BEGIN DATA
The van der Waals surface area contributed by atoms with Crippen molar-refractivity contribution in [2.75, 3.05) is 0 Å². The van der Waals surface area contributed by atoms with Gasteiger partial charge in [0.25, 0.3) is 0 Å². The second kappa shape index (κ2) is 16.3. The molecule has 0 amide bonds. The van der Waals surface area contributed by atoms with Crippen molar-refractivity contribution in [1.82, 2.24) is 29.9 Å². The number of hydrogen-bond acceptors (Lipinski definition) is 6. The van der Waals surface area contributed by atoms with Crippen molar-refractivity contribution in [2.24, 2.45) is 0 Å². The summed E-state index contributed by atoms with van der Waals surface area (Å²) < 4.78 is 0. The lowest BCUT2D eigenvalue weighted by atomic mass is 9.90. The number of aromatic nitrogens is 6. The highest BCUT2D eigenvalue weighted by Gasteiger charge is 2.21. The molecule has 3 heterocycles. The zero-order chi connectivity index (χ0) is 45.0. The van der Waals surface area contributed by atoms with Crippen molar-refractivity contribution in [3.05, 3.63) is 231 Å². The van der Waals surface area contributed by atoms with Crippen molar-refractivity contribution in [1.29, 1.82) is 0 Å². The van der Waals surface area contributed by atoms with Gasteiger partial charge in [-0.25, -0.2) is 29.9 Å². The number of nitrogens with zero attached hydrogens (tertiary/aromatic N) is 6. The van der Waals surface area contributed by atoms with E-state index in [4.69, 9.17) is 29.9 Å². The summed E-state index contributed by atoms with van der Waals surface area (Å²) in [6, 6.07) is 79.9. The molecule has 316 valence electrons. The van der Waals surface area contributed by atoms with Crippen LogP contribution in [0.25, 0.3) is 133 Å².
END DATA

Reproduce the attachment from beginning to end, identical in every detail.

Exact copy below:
The van der Waals surface area contributed by atoms with Crippen molar-refractivity contribution in [2.75, 3.05) is 0 Å². The van der Waals surface area contributed by atoms with Gasteiger partial charge in [0.25, 0.3) is 0 Å². The second kappa shape index (κ2) is 16.3. The molecule has 0 amide bonds. The van der Waals surface area contributed by atoms with Crippen molar-refractivity contribution in [1.82, 2.24) is 29.9 Å². The number of hydrogen-bond acceptors (Lipinski definition) is 6. The van der Waals surface area contributed by atoms with Crippen molar-refractivity contribution in [2.24, 2.45) is 0 Å². The summed E-state index contributed by atoms with van der Waals surface area (Å²) < 4.78 is 0. The lowest BCUT2D eigenvalue weighted by atomic mass is 9.90. The number of aromatic nitrogens is 6. The highest BCUT2D eigenvalue weighted by Gasteiger charge is 2.21. The molecule has 3 heterocycles. The zero-order chi connectivity index (χ0) is 45.0. The van der Waals surface area contributed by atoms with Crippen molar-refractivity contribution in [3.05, 3.63) is 231 Å². The van der Waals surface area contributed by atoms with Crippen molar-refractivity contribution in [1.29, 1.82) is 0 Å². The van der Waals surface area contributed by atoms with Gasteiger partial charge in [-0.25, -0.2) is 29.9 Å². The number of nitrogens with zero attached hydrogens (tertiary/aromatic N) is 6. The van der Waals surface area contributed by atoms with E-state index in [4.69, 9.17) is 29.9 Å². The summed E-state index contributed by atoms with van der Waals surface area (Å²) in [6, 6.07) is 79.9. The molecule has 316 valence electrons. The van der Waals surface area contributed by atoms with Crippen LogP contribution in [0.25, 0.3) is 133 Å².